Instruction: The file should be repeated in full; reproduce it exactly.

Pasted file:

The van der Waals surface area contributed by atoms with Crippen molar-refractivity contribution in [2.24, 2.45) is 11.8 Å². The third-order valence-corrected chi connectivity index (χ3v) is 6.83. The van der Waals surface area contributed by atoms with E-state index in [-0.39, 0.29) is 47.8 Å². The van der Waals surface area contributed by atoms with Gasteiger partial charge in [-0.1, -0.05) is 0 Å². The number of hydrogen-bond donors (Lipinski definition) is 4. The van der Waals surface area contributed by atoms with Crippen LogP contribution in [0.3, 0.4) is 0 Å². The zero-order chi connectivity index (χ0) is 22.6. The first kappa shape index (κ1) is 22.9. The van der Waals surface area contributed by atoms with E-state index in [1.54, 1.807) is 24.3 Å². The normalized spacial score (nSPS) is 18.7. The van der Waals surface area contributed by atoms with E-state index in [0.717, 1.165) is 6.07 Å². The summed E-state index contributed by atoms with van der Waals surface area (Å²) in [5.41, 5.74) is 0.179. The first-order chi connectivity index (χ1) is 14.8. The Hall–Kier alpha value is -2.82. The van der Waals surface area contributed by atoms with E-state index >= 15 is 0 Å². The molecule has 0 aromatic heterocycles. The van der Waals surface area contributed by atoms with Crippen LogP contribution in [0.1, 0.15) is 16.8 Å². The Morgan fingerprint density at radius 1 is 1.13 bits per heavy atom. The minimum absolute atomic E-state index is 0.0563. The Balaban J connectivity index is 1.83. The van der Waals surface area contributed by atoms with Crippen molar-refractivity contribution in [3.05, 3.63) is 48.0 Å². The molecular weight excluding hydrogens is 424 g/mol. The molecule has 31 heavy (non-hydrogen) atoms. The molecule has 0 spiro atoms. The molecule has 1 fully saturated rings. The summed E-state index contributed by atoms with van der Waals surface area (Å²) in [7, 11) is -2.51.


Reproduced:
The van der Waals surface area contributed by atoms with Crippen molar-refractivity contribution in [2.24, 2.45) is 11.8 Å². The third-order valence-corrected chi connectivity index (χ3v) is 6.83. The van der Waals surface area contributed by atoms with E-state index in [-0.39, 0.29) is 47.8 Å². The van der Waals surface area contributed by atoms with Gasteiger partial charge in [-0.1, -0.05) is 0 Å². The number of hydrogen-bond donors (Lipinski definition) is 4. The van der Waals surface area contributed by atoms with Crippen LogP contribution in [0.3, 0.4) is 0 Å². The zero-order chi connectivity index (χ0) is 22.6. The first kappa shape index (κ1) is 22.9. The van der Waals surface area contributed by atoms with E-state index in [1.54, 1.807) is 24.3 Å². The normalized spacial score (nSPS) is 18.7. The van der Waals surface area contributed by atoms with E-state index in [0.717, 1.165) is 6.07 Å². The summed E-state index contributed by atoms with van der Waals surface area (Å²) in [5.41, 5.74) is 0.179. The first-order chi connectivity index (χ1) is 14.8. The Hall–Kier alpha value is -2.82. The van der Waals surface area contributed by atoms with E-state index >= 15 is 0 Å². The molecule has 0 aromatic heterocycles. The van der Waals surface area contributed by atoms with Crippen LogP contribution in [0.1, 0.15) is 16.8 Å². The Morgan fingerprint density at radius 1 is 1.13 bits per heavy atom. The minimum absolute atomic E-state index is 0.0563. The Balaban J connectivity index is 1.83. The van der Waals surface area contributed by atoms with Crippen molar-refractivity contribution in [3.05, 3.63) is 48.0 Å². The molecular weight excluding hydrogens is 424 g/mol. The molecule has 31 heavy (non-hydrogen) atoms. The molecule has 0 spiro atoms. The molecule has 1 fully saturated rings. The summed E-state index contributed by atoms with van der Waals surface area (Å²) in [7, 11) is -2.51.